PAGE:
Thankfully, all this silly bother was put aside once Super Mario Bros 3 arrived in 1988. In fact, if you ever need a perfect example of how a classic videogame can evolve in just three steps, the Super Mario Bros trilogy is the only one you need to study. Taking the lessons learned from the previous games, Miyamoto and his team served up a third entry that still represents a staggering achievement in 8bit design. A non-linear platform epic, with stages chosen from a top-down map, it boasted cleverly constructed leaping challenges, relentless races against forced scrolling, and standalone boss battles. There were secrets galore, minigames and dozens of cool features to uncover over the course of eight worlds. I'm aware that I often bang on about the wonders of truly classic game design when writing about retro games, and Super Mario Bros 3 is a prime example of my obsession. Every new centimetre of screen that scrolls towards you is purposefully designed to complement what came before, or to introduce what comes next. There's not a pixel of waste in the whole thing, which is why it still holds up today as a genuine great. It is, you will be unsurprised to learn, the final entry in the best-selling videogame trilogy of all time.
1989, of course, also ushered the Game Boy onto the world stage and Mario inevitably graced the system with an all new and exclusive adventure - Super Mario Land. Produced as a solo project by the handheld's creator, and Miyamoto's co-designer way back on Donkey Kong, Gunpei Yokoi. For those who are interested in how a different design aesthetic can subtly change an established formula, Super Mario Land makes for a fascinating experience. It shares much in common with Miyamoto's games, but is also clearly the work of the man behind Metroid in terms of visuals and design. The story is unusual - boasting Tatanga the mysterious spaceman as its villain, and Princess Daisy as the damsel in distress. Clearly Mario's bit on the side, Daisy was swiftly brushed under the carpet in favour of series stalwart Princess Peach, although she did eventually resurface in the N64 Mario sports games. The dirty moo.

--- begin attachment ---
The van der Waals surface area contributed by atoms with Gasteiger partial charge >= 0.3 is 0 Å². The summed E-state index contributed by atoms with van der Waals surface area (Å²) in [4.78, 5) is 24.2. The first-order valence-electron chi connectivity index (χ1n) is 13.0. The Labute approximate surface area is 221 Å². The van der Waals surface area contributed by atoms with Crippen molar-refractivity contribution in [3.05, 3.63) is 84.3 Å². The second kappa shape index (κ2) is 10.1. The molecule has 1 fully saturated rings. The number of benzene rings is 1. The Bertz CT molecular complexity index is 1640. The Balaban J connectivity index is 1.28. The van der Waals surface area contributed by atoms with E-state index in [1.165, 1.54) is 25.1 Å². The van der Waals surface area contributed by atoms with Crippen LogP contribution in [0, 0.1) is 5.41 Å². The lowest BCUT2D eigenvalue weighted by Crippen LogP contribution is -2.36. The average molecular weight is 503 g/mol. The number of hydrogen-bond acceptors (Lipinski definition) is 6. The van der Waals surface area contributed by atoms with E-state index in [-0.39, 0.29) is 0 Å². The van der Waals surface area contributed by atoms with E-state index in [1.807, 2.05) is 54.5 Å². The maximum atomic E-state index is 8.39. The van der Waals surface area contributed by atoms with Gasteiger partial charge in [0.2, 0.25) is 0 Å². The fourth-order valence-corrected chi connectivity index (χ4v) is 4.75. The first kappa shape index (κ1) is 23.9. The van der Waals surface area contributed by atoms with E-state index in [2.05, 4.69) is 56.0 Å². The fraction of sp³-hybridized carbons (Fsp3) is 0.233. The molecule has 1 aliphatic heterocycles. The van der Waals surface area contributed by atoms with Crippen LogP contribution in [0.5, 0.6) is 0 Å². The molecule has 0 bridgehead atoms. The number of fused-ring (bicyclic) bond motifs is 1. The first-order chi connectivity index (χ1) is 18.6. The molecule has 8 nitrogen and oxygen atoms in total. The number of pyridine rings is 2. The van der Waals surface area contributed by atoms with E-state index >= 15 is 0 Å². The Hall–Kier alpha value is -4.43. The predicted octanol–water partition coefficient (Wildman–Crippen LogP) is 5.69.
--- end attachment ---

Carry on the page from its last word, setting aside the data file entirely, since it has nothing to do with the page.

Of course, it's worth pointing out that us poor saps in Europe didn't get to join in much of this fun at the time, since we had to wait until 1987 to sample the first Super Mario Bros. Its US sequel wouldn't reach us until 1989, we didn't deserve Super Mario Land until 1990 and the sublime Super Mario Bros 3 didn't taste European air until 1991. A Nintendo spokesman at the time claimed the delay was "because you all smell funny". Probably.
Notable Oddity: All Night Nippon Super Mario Bros, a highly collectable promotional cartridge given out in a raffle by a Japanese radio station. The 1986 release combined levels from various Super Mario versions, and replaced some of the graphics with popular Japanese pop stars and DJs. 1988 also saw the release of the original Mario Bros for the Atari 7800, marking his final appearance on a non-Nintendo console.
1990 to 1996 - The SNES years
By the time Nintendo got around to launching its 16bit console, Sega was already pulling ahead with its cool, none-more-black Genesis/Megadrive machine. With Mario established as the official face of Nintendo gaming, it didn't come as much of a surprise that the Super Famicom/SNES hit the shelves with Mario all over it like a rash. Super Mario World was the game, hurriedly developed to launch with the console alongside Pilot Wings and F-Zero, and it took the Super Mario Bros 3 template and infused it with the sort of complexity and colour that the wheezing NES simply couldn't manage. Indeed, the game was even known as Super Mario Bros 4 in Japan for a while.